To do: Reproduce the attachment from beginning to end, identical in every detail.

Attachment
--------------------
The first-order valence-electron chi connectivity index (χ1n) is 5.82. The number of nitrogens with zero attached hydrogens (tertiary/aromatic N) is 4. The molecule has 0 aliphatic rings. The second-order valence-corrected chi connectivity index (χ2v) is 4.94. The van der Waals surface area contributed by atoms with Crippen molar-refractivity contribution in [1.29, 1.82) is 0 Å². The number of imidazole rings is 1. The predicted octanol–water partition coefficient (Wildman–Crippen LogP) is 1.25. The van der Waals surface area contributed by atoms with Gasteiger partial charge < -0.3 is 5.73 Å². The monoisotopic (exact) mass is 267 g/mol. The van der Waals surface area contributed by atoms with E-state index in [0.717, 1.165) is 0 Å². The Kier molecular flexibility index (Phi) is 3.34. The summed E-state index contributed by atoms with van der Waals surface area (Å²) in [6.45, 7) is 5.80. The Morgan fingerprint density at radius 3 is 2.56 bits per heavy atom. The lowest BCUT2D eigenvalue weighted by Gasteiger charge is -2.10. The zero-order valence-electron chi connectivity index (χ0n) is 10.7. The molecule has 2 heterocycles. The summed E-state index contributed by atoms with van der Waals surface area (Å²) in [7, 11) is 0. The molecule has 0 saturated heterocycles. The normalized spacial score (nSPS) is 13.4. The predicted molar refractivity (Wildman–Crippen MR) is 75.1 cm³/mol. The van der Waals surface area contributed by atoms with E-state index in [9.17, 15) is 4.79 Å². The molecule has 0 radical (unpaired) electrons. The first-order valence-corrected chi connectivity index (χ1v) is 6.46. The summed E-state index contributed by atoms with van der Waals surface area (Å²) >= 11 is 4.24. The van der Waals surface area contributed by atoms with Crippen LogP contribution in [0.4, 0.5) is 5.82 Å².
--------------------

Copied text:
The first-order valence-electron chi connectivity index (χ1n) is 5.82. The number of nitrogens with zero attached hydrogens (tertiary/aromatic N) is 4. The molecule has 0 aliphatic rings. The second-order valence-corrected chi connectivity index (χ2v) is 4.94. The van der Waals surface area contributed by atoms with Crippen molar-refractivity contribution in [1.29, 1.82) is 0 Å². The number of imidazole rings is 1. The predicted octanol–water partition coefficient (Wildman–Crippen LogP) is 1.25. The van der Waals surface area contributed by atoms with Gasteiger partial charge < -0.3 is 5.73 Å². The monoisotopic (exact) mass is 267 g/mol. The van der Waals surface area contributed by atoms with E-state index in [0.717, 1.165) is 0 Å². The Kier molecular flexibility index (Phi) is 3.34. The summed E-state index contributed by atoms with van der Waals surface area (Å²) in [6.45, 7) is 5.80. The Morgan fingerprint density at radius 3 is 2.56 bits per heavy atom. The lowest BCUT2D eigenvalue weighted by Gasteiger charge is -2.10. The zero-order valence-electron chi connectivity index (χ0n) is 10.7. The molecule has 2 heterocycles. The summed E-state index contributed by atoms with van der Waals surface area (Å²) in [7, 11) is 0. The molecule has 0 saturated heterocycles. The normalized spacial score (nSPS) is 13.4. The predicted molar refractivity (Wildman–Crippen MR) is 75.1 cm³/mol. The van der Waals surface area contributed by atoms with E-state index in [9.17, 15) is 4.79 Å². The molecule has 0 radical (unpaired) electrons. The first-order valence-corrected chi connectivity index (χ1v) is 6.46. The summed E-state index contributed by atoms with van der Waals surface area (Å²) >= 11 is 4.24. The van der Waals surface area contributed by atoms with Crippen LogP contribution in [0.4, 0.5) is 5.82 Å².